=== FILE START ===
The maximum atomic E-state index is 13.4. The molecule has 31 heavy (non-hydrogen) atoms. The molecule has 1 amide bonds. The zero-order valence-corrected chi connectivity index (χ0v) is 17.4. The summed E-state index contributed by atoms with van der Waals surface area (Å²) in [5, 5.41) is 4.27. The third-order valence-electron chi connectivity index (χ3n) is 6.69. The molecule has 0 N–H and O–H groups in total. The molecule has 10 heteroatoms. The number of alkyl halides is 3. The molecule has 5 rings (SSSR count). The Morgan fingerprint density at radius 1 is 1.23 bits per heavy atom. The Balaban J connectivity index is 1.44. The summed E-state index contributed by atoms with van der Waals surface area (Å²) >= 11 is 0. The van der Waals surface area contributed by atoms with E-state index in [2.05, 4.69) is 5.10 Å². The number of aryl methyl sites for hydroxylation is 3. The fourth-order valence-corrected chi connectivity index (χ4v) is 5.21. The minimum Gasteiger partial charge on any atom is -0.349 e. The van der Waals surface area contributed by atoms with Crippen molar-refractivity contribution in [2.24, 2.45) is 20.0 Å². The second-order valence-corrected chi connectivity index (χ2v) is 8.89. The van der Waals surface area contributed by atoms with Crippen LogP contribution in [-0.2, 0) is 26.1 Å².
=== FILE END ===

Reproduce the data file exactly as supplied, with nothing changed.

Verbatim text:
The maximum atomic E-state index is 13.4. The molecule has 31 heavy (non-hydrogen) atoms. The molecule has 1 amide bonds. The zero-order valence-corrected chi connectivity index (χ0v) is 17.4. The summed E-state index contributed by atoms with van der Waals surface area (Å²) in [5, 5.41) is 4.27. The third-order valence-electron chi connectivity index (χ3n) is 6.69. The molecule has 0 N–H and O–H groups in total. The molecule has 10 heteroatoms. The number of alkyl halides is 3. The molecule has 5 rings (SSSR count). The Morgan fingerprint density at radius 1 is 1.23 bits per heavy atom. The Balaban J connectivity index is 1.44. The summed E-state index contributed by atoms with van der Waals surface area (Å²) >= 11 is 0. The van der Waals surface area contributed by atoms with E-state index in [2.05, 4.69) is 5.10 Å². The number of aryl methyl sites for hydroxylation is 3. The fourth-order valence-corrected chi connectivity index (χ4v) is 5.21. The minimum Gasteiger partial charge on any atom is -0.349 e. The van der Waals surface area contributed by atoms with Crippen molar-refractivity contribution in [2.24, 2.45) is 20.0 Å². The second-order valence-corrected chi connectivity index (χ2v) is 8.89. The van der Waals surface area contributed by atoms with Crippen LogP contribution in [-0.2, 0) is 26.1 Å².